“I think we’re going to see many more states, and possibly the federal government, following California’s lead and creating legislation that imposes new cybersecurity-by-design requirements on IoT manufacturers. As IoT devices continue to proliferate, their security issues move from simple annoyance to national security-level issues. We are seeing the early tip of the vulnerability wave already, such as the case earlier this year where nation states and criminals were able to learn movement habits at covert military bases from data collected via smartwatches and insecure app configurations, and botnet attacks against critical infrastructure that originated from pwned (hacked) IoT devices. Legislators and regulators are starting to pay attention and will force the issue since the industry doesn’t seem to want to make security a priority.”
 
Dean Weber, CTO, Mocana
 
“We have begun to see digital transformation projects being held up because they cannot address security. This is an issue because, in order for digital transformation to be successful and use it to make informed decisions based on data analytics and AI, the data needs to be trustworthy. If you can’t trust the device, you can’t trust the data to make smart decisions or else it will disrupt operations or make other costly impacts. If the device is compromised, the data will be compromised as well. We call this “garbage in and garbage out”. This will make organizations look at devices with security built in instead of bolted on in 2019. Silver Bullets Don’t Exist. In 2018, we saw a lot of leadership adopt technologies due to their hype and false pretenses that they would be the quick and easy fix for their organizations’ risks. Blockchain is a great example of one of these technologies. This is one of the biggest areas that we have seen leadership make mistakes.”
 
Data and Sensors
 
With IoT being adopted across all industry verticals, businesses will be more likely to see standardization in how data is collected and utilized. The use of RFID tags and sensors will allow for disruption from concept to development and finally to supply chain management. An increase in the amount of data collected and the number of sensors combined with best practices will prevent delays in manufacturing, be able to track assets in hospitals and reduce the effectiveness of equipment, to name a few. Ultimately, a rapid increase in the amount of data collected from connected devices will lead to the democratization of IoT. This will open the door for retail and various other industries that have yet to fully adopt IoT to do so.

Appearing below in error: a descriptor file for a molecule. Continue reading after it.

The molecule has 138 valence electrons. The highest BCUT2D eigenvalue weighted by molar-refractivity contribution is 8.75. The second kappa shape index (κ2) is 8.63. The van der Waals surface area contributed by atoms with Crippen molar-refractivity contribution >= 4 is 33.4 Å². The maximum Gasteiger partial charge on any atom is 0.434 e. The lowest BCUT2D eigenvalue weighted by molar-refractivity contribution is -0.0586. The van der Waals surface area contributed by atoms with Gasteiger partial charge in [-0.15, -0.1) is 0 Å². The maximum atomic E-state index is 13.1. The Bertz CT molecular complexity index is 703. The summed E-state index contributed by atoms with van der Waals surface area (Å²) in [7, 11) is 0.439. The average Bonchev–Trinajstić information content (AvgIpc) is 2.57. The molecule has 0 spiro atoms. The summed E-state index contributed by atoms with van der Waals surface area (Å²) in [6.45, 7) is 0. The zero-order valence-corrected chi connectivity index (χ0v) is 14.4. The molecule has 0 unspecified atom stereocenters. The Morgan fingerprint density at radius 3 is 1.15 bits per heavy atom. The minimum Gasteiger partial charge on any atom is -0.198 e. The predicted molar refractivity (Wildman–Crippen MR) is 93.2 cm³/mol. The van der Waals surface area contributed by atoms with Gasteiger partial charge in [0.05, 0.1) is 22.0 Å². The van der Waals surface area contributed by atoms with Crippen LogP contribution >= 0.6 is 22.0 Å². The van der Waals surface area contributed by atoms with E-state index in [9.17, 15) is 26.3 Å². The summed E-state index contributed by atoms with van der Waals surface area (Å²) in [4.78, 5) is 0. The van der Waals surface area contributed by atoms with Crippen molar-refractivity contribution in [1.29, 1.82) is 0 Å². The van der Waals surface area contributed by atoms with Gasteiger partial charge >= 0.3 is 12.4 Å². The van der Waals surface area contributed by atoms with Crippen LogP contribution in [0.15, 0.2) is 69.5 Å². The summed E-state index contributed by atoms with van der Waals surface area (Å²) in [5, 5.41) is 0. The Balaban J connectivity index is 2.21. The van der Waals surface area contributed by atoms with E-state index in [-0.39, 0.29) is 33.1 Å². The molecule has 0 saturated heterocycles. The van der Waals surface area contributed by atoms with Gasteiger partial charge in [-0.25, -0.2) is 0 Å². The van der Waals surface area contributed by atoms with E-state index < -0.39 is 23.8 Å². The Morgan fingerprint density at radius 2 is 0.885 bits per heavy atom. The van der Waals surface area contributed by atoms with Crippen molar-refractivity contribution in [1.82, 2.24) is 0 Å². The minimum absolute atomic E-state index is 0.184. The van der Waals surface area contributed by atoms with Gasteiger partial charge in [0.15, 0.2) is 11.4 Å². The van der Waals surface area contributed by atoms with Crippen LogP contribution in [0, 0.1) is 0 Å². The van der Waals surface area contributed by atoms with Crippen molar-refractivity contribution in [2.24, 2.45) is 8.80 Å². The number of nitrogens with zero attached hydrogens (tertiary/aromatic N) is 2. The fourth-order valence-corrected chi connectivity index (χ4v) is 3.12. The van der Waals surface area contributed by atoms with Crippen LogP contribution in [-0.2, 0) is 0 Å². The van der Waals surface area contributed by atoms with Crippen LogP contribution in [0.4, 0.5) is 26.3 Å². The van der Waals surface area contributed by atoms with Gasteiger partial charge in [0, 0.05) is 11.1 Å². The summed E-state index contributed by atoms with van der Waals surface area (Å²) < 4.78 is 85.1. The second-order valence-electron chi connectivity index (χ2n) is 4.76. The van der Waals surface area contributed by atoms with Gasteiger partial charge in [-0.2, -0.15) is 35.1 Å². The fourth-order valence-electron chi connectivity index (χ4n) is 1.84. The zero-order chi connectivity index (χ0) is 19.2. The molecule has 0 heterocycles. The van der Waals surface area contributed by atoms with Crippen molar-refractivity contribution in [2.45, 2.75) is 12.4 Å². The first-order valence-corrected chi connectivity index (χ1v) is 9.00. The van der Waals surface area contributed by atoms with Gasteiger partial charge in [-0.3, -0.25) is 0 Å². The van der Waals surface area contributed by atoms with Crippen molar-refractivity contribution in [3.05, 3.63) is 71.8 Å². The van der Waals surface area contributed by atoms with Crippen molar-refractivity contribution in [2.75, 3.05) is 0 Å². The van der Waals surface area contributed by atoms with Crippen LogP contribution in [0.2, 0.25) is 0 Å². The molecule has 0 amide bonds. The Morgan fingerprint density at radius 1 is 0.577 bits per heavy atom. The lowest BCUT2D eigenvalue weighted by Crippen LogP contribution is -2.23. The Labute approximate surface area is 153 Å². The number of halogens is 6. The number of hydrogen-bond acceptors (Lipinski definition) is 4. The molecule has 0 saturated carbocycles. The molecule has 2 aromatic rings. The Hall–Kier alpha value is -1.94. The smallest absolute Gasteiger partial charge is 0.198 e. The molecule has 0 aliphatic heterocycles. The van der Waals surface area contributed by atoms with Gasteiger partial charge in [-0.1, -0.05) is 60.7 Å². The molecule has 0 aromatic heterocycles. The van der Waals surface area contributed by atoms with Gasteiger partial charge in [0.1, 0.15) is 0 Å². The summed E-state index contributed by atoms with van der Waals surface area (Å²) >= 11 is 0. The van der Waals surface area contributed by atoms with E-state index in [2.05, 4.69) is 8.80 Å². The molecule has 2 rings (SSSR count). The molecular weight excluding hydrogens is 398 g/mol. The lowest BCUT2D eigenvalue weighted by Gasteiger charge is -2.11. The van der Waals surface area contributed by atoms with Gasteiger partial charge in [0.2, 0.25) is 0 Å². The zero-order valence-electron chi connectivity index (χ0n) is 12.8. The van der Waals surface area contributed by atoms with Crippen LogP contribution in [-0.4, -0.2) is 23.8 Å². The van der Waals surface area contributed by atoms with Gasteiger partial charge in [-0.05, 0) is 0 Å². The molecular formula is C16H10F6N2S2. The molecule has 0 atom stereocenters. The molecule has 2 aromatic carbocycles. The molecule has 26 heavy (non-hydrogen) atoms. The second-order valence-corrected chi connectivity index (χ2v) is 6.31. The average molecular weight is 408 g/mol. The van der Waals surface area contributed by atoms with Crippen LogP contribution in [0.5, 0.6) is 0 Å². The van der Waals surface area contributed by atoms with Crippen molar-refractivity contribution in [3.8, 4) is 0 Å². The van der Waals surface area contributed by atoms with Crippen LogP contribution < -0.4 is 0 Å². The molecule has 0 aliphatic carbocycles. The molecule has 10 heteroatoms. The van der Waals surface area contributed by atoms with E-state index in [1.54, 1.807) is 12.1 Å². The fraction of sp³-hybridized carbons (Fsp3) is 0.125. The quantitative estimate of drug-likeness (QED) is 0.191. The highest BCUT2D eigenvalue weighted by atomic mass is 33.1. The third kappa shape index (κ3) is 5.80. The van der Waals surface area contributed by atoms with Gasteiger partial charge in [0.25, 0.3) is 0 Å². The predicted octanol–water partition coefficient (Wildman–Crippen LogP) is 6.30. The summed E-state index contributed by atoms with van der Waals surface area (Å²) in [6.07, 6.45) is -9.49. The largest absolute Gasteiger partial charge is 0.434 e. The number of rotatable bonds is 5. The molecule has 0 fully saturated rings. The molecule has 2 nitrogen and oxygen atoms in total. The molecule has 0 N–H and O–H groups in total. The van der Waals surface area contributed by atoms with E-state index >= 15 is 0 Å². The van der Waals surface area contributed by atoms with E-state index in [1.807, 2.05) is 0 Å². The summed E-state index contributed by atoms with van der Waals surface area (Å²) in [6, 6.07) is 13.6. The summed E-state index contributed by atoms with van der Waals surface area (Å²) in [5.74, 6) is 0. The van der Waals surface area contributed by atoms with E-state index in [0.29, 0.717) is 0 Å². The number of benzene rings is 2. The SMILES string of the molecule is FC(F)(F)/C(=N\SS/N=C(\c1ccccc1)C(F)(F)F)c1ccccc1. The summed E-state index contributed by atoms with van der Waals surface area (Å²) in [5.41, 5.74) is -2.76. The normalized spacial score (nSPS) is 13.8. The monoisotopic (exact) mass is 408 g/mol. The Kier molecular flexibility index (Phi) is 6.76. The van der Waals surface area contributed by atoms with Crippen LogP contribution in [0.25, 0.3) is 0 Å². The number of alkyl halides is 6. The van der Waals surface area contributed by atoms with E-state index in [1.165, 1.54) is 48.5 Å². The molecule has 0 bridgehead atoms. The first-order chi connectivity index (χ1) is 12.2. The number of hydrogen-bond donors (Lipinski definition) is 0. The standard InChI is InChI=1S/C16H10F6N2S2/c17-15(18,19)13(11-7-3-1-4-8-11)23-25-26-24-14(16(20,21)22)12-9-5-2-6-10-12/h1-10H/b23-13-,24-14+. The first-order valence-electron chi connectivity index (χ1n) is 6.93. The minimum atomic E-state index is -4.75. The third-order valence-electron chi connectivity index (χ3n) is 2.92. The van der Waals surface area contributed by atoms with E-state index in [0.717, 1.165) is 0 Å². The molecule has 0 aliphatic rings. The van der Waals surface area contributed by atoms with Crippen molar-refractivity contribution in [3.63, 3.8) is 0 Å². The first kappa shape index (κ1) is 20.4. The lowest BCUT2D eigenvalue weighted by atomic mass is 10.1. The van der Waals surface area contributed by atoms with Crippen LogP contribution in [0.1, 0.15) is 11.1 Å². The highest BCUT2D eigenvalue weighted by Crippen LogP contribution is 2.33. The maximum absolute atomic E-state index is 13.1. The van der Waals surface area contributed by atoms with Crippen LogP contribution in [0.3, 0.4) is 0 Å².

Industry Insight
 
Dave McCarthy, Vice President, BSquare
 
“Until now, IoT has been most common across industry verticals with high-value assets, such as manufacturing and oil & gas. With more IoT applications becoming available in app stores, businesses in many industries will be able to add IoT with a click of a button. In 2019, we expect to see more standardization in the collection of data as well as how it is processed, which opens the door for retail and enterprise IT.”
 
Derek Jose, co-founder and CPO, Flutura Decision Sciences and Analytics
 
One of the primary challenges in the practical execution of IoT projects is blind spots in vital signals. Making assets and process context-aware requires heightening the assets’ sensitivity to events both within them (quality of lube oil, sound anomalies etc.) and around them (Sulphur gas emissions, pressure). The quality of models is directly correlated to the quality of sensor streams. The better sensors get, the better the AI/IoT models become. Second, dedicated IoT sensor data ‘highways’ will form a backbone for industrial companies. Today’s data networks are insufficient to keep up with high data transmission rates required by rising sensor density on upstream/downstream processes/assets combined with the increased frequency of transmission. Companies like Sigfox and Ingenu are focused on building dedicated next-generation sensor data transmission infrastructure for moving sensor data at scale from point A to point B. It’s like getting a dedicated lane on the national highways where you can move sensor data streams – vibration, pressure, sensors, rpm etc without sharing the ‘data lane’ with consumer data to support machine critical upstream, midstream, and downstream processes and the equipment powering these processes.”
 
Sanjay Malhotra, CTO, Clearbridge Mobile